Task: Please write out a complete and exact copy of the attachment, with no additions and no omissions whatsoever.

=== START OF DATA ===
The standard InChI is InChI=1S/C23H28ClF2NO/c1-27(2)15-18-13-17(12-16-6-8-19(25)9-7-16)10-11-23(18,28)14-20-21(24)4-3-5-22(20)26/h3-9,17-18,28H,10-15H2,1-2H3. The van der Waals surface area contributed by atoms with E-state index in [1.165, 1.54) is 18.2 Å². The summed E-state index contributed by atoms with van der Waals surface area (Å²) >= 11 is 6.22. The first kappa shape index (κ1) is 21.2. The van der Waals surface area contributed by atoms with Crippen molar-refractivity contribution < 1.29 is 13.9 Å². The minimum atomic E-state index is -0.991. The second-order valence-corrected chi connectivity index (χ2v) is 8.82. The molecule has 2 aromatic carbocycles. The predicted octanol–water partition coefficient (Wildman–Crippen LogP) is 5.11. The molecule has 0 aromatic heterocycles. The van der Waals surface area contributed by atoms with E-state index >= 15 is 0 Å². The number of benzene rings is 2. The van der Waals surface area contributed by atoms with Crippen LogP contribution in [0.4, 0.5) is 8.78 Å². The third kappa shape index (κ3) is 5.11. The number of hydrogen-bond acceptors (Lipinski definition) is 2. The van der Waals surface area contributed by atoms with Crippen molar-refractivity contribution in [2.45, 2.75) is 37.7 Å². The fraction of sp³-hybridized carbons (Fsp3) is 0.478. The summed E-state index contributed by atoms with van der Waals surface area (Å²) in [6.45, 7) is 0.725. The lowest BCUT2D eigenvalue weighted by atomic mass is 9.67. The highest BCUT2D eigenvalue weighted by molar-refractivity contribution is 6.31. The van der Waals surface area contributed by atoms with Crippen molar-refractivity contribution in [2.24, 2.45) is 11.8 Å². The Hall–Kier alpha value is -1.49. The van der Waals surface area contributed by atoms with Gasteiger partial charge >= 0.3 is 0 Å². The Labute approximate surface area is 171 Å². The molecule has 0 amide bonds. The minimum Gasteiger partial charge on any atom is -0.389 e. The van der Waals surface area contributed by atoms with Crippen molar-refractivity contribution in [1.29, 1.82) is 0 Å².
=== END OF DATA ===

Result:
The standard InChI is InChI=1S/C23H28ClF2NO/c1-27(2)15-18-13-17(12-16-6-8-19(25)9-7-16)10-11-23(18,28)14-20-21(24)4-3-5-22(20)26/h3-9,17-18,28H,10-15H2,1-2H3. The van der Waals surface area contributed by atoms with E-state index in [1.165, 1.54) is 18.2 Å². The summed E-state index contributed by atoms with van der Waals surface area (Å²) >= 11 is 6.22. The first kappa shape index (κ1) is 21.2. The van der Waals surface area contributed by atoms with Crippen molar-refractivity contribution < 1.29 is 13.9 Å². The minimum atomic E-state index is -0.991. The second-order valence-corrected chi connectivity index (χ2v) is 8.82. The molecule has 2 aromatic carbocycles. The predicted octanol–water partition coefficient (Wildman–Crippen LogP) is 5.11. The molecule has 0 aromatic heterocycles. The van der Waals surface area contributed by atoms with E-state index >= 15 is 0 Å². The number of benzene rings is 2. The van der Waals surface area contributed by atoms with Crippen LogP contribution in [0.4, 0.5) is 8.78 Å². The third kappa shape index (κ3) is 5.11. The number of hydrogen-bond acceptors (Lipinski definition) is 2. The van der Waals surface area contributed by atoms with Crippen molar-refractivity contribution in [2.45, 2.75) is 37.7 Å². The fraction of sp³-hybridized carbons (Fsp3) is 0.478. The summed E-state index contributed by atoms with van der Waals surface area (Å²) in [6.45, 7) is 0.725. The lowest BCUT2D eigenvalue weighted by atomic mass is 9.67. The highest BCUT2D eigenvalue weighted by molar-refractivity contribution is 6.31. The van der Waals surface area contributed by atoms with Crippen molar-refractivity contribution in [2.24, 2.45) is 11.8 Å². The Hall–Kier alpha value is -1.49. The van der Waals surface area contributed by atoms with Gasteiger partial charge >= 0.3 is 0 Å². The Labute approximate surface area is 171 Å². The molecule has 0 amide bonds. The minimum Gasteiger partial charge on any atom is -0.389 e. The van der Waals surface area contributed by atoms with Crippen molar-refractivity contribution in [1.29, 1.82) is 0 Å².